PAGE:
IEEE Exact Voltage Drop
Formulae 



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NEC® Specifications Concerning
Voltage Drop 

NEC® Sections 21019(a) (FPN No.4)
and 2152(b) (FPN No.2) recommend sizing both feeders and
branch circuits to prevent a voltage drop exceeding 3 percent at the farthest
outlet, where the maximum total voltage drop of the feeders and branch circuits
does not exceed 5 percent. NEC® section 1103(b) requires
equipment to be installed in accordance with the equipment instructions.
Therefore, electrical equipment must be installed so that it operates within its
voltage rating as specified by the manufacturer. Additionally, NEC®
Section 31015(a) (FPN No.1) states that the ampacities provided in
it's Tables do not take voltage drop into consideration. 




Ground Conductors 

NEC® 250122(b) states that
where circuit conductors are increased in size to compensate for voltage drop,
the equipment grounding conductors, where installed, shall be adjusted
proportionately according to circular mil area. 





The following sections are the ANSI / IEEE Std
141 formulae used by Volts for voltage drop computations. 



AC Circuits 




For AC circuits, where AC resistance and
inductive reactance are considered, the following is the IEEE Std 141 exact
voltage drop formula. 


where: 
Vd = Voltage
drop (Line to Neutral) 
V = Voltage
(source) 
I = Current in
amperes (A) 
R = AC
Resistance from NEC® Chapter 9 Table 9 (Ohms to Neutral) 
X = AC Reactance
from NEC® Chapter 9 Table 9 (Ohms to Neutral)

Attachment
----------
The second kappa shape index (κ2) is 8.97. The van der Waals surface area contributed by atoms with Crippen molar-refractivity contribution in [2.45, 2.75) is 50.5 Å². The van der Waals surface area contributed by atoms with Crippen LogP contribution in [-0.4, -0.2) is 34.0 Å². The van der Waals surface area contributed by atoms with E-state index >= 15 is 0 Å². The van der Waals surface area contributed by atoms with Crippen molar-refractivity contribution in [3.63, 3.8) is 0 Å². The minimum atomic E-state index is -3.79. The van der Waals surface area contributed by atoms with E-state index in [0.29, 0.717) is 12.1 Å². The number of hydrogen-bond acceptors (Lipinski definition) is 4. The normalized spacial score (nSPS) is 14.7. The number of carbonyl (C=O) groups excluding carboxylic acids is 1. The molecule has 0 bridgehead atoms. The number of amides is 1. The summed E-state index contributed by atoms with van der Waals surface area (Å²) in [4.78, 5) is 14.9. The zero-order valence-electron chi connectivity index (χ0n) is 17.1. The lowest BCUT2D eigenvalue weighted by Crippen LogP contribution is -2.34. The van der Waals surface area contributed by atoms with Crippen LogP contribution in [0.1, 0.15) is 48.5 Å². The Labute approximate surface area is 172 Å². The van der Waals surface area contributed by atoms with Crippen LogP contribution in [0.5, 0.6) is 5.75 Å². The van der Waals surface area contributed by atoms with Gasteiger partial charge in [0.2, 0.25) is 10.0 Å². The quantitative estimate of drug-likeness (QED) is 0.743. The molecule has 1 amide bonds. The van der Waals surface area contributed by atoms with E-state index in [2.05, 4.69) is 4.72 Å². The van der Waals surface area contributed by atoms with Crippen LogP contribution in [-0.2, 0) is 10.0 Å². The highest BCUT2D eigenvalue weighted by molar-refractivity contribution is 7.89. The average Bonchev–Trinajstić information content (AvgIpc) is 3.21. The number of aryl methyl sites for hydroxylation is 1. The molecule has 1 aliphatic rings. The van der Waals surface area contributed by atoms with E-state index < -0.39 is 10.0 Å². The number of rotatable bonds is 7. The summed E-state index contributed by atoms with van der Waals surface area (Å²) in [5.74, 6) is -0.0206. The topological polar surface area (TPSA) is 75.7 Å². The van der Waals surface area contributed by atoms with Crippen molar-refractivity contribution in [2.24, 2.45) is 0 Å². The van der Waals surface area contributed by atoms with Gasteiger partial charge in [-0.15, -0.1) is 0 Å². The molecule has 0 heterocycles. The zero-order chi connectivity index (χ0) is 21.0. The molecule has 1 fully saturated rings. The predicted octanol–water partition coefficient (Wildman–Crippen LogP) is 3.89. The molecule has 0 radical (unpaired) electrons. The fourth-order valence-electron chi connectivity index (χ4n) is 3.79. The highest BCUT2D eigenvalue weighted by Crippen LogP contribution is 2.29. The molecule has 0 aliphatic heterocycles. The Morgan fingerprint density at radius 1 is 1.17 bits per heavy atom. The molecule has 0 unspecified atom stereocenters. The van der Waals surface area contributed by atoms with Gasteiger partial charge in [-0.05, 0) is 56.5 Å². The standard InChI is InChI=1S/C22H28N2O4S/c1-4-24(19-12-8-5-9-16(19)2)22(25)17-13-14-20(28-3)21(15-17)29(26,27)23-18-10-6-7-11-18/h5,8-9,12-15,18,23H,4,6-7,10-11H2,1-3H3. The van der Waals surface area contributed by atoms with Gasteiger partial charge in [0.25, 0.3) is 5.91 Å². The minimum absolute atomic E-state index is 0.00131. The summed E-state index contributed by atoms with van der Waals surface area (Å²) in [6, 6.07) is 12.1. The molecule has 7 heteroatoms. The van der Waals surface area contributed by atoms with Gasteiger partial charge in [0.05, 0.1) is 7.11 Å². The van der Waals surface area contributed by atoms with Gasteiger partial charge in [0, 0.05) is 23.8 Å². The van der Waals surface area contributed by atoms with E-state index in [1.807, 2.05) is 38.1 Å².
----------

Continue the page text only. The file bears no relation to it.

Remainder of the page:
distance (L) is considered from the Resistance & Reactance Tables 
where Ohms per unit / 1000 * L in same unit = R or X 
θ = Angle of Phase Offset = Arc Cosine (device or circuit
Power Factor) Line to Line is computed by Line to
Neutral VD / Sqrt(3).







VOLTS™ automatically computes the correct
conductor, neutral and ground sizes based on the conductor / cable type,
voltage, raceway type, ambient and terminal temperature, distance, hertz (Hz)
and the user defined voltage drop limit. The resulting voltage drop information
is also automatically updated from the accumulation of resistance / impedance
from the entry of upstream panels and transformers.
Volts also features a very comprehensive
Voltage Drop Analysis with Graphing report. 



DC Circuits 





where: 
Vd = Voltage drop 
R = DC Resistance from NEC®
Chapter 9 Table 8 
L = Distance 
I = Current in amperes (A) 

K = Material Resistivity
constant  12.9 for Cu & 21.2 for Al 
CM = Circular mils of
conductor 





Ambient Temperature 




Additionally, ambient temperature is considered
with the following ratio of temperatures formula. This formula is used to adjust
the Chapter 9 Table 9 values from 75ºC to the installation ambient temperature
in Celsius (C). 


R2 = New Conductor
Resistance 
R1 = Original
Conductor Resistance 
α =
Material Resistivity 
T2 = Ambient Temperature in
Celsius (TA) 





Magnetic (Eddy) Currents 




Eddy currents are induced currents in surrounding magnetic or nonmagnetic
metal. These currents create heating in the metal and therefore act as an
energy loss that translates into an increase in resistance of the circuit.
NEC® Chapter 9, Table 9
segregates
conduits into three groups, PVC, Aluminum and Steel to account for the added
resistance with each of the three conduit group types. PVC, being
nonmetallic, does not produce any eddy currents and therefore has the least
resistance value of the three. Steel and Aluminum conduit, being metallic,
do produce eddy currents and their respective resistance values are reflective
of this. 




Volts utilizes these factors in determining
the correct conductor size and voltage drop computations along with the
accumulation of the impedance / resistance of all upstream conductors. 


VOLTS™ utilizes both ambient and
terminal temperatures separately to size the conductor and compute the resulting voltage
drop.